Look at what Google does – it indexes the internet, making a tidy profit from the accompanying ad sales.
Or Amazon – it’s an open marketplace and any retailer can display their wares for sale to a global audience. There’s no need to back one horse in the internet race of 2016, so it almost defies belief that brokers are setting themselves up as providers of social trading, yet failing to learn from such recent and blatant mistakes.
Is the holy grail achievable?
However, one firm is closing in on this broker Nirvana – a world where dormant accounts can be reactivated easily and clients have an impetus to trade. The most successful investors will be rewarded for their following, and the next generation will have a truly collaborative environment where they can share trade ideas in much the same way as they can discuss the next great indie band, or the must-visit, pop-up Sino/Peruvian fusion restaurant.
The concept is known as SwipeStox and it’s being snapped up by brokerages keen to deliver a layer of genuine interactivity for their clients, without getting chased into the silo of attempting to become their own community and at the same time hoping to conquer the entire global market.
Ben Bilski, SwipeStox CEO, commented, “The market is awash with new brokers all fighting for the same clients. We’re deliberately ignoring that game and instead what we’re doing is providing an added layer of functionality that will make those clients easier to recruit, more loyal and more active.
The successful ones who can generate a solid following will be remunerated quickly and at a highly competitive rate. It costs the trader nothing and all the costs are shared by the brokers.”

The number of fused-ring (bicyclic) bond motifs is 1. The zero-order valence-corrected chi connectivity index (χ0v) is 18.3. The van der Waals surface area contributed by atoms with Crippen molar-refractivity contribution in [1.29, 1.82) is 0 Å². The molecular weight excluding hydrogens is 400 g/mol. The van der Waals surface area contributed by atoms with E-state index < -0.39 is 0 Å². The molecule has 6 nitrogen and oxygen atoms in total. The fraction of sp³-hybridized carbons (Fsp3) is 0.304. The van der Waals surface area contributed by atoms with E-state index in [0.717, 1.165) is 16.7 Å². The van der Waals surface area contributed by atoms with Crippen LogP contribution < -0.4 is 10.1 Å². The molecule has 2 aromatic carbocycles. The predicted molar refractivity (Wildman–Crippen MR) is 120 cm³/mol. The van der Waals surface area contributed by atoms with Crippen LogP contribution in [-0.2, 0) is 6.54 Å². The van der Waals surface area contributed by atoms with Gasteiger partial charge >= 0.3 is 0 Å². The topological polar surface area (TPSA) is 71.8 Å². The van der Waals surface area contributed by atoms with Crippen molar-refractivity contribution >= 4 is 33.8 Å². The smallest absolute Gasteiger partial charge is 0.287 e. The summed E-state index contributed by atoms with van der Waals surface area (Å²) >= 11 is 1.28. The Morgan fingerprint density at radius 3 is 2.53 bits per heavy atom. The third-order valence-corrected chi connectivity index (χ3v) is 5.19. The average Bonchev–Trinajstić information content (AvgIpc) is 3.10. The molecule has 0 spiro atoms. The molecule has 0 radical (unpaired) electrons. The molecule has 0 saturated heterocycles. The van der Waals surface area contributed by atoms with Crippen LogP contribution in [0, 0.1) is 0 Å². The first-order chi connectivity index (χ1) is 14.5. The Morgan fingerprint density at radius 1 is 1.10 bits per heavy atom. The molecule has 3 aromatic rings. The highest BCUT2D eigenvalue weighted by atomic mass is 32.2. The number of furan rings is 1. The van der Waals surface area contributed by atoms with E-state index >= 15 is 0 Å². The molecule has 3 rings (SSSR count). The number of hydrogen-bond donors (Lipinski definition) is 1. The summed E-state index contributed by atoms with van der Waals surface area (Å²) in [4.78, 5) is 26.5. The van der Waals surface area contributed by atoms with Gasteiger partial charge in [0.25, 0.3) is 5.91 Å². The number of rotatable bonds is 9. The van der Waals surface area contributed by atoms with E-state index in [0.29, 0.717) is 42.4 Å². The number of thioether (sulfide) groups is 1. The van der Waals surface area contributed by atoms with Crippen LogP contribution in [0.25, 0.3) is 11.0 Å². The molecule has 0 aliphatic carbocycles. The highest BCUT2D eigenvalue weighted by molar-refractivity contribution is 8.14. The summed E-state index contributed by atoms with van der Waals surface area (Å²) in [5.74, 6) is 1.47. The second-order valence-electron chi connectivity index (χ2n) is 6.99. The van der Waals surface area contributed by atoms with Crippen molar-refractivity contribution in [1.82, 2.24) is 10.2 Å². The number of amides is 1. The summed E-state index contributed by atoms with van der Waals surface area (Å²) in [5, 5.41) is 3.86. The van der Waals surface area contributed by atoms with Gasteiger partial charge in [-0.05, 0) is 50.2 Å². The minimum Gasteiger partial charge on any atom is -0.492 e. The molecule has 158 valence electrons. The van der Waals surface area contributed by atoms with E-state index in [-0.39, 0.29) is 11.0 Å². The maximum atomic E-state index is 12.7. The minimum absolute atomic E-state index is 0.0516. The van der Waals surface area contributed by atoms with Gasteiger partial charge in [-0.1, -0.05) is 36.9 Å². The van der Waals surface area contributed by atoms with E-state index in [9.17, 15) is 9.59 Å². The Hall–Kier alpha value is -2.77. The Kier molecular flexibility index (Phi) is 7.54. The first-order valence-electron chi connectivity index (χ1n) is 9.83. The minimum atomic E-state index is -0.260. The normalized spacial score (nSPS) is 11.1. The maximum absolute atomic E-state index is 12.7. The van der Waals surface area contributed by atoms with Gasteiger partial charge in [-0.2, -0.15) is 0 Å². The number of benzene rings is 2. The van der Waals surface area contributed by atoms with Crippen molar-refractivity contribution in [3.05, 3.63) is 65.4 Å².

What about the proof?
One Financial Markets was the first broker to adopt the technology in early 2016 and the initial feedback has been positive. They have noted that initial deployment has led to a rise in account reactivations and they hope to see the number increase when they roll this out fully. They also believe that those using the technology will increase their trading activity.
Asked about the longer-term prospects for the deployment, Andrew Henderson of One Financial Markets said “this has the potential to be a powerful, low cost solution that allows traders to interact across the globe.”
“We will continue to attract our own clients, but they now have a world of trading ideas at their fingertips – this is another excellent plug-in approach that has global potential, certainly one of the best I have seen. We feel this is a strong addition to our offering and one we are genuinely excited to roll out” – Andrew Henderson, One Financial Markets.
As for regulation, well perhaps that’s the elephant in the room when it comes to social trading.
Iterations we’ve seen so far have evidently given the regulator cause for concern, ranging from the need for brokers to hold asset management licenses through to concerns for the potential for market abuse – ‘popular’ traders suddenly get an undue weight of money from automated followers behind their trades, paving the way for front-running.
Legal opinion of SwipeStox allays these concerns – it’s merely offering a sentiment indicator and an illustration of how successful that trader has been in the past.
Some brokers may be claiming that they’ve already nailed the concept of social trading. Closer inspection however suggests the journey has only just begun.